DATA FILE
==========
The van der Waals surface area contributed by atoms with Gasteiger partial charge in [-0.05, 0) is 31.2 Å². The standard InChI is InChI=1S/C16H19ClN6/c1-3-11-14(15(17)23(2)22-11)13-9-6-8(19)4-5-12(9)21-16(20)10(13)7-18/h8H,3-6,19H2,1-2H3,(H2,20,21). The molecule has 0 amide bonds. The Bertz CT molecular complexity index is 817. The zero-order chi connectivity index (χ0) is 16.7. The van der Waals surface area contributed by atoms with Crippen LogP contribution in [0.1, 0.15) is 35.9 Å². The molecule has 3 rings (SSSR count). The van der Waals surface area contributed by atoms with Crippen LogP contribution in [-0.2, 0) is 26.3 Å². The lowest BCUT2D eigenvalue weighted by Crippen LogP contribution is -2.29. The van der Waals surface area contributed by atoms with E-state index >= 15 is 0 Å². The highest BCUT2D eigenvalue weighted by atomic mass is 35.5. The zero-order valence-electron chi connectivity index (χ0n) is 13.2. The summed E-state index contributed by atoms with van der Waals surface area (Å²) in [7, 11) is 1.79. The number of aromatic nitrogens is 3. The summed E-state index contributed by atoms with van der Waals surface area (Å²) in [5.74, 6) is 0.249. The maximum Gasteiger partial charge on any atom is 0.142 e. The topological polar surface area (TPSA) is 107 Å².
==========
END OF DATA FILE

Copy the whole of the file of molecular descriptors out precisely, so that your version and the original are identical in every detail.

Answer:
The van der Waals surface area contributed by atoms with Gasteiger partial charge in [-0.05, 0) is 31.2 Å². The standard InChI is InChI=1S/C16H19ClN6/c1-3-11-14(15(17)23(2)22-11)13-9-6-8(19)4-5-12(9)21-16(20)10(13)7-18/h8H,3-6,19H2,1-2H3,(H2,20,21). The molecule has 0 amide bonds. The Bertz CT molecular complexity index is 817. The zero-order chi connectivity index (χ0) is 16.7. The van der Waals surface area contributed by atoms with Crippen LogP contribution in [0.1, 0.15) is 35.9 Å². The molecule has 3 rings (SSSR count). The van der Waals surface area contributed by atoms with Crippen LogP contribution in [-0.2, 0) is 26.3 Å². The lowest BCUT2D eigenvalue weighted by Crippen LogP contribution is -2.29. The van der Waals surface area contributed by atoms with E-state index >= 15 is 0 Å². The highest BCUT2D eigenvalue weighted by atomic mass is 35.5. The zero-order valence-electron chi connectivity index (χ0n) is 13.2. The summed E-state index contributed by atoms with van der Waals surface area (Å²) in [7, 11) is 1.79. The number of aromatic nitrogens is 3. The summed E-state index contributed by atoms with van der Waals surface area (Å²) in [5.74, 6) is 0.249. The maximum Gasteiger partial charge on any atom is 0.142 e. The topological polar surface area (TPSA) is 107 Å².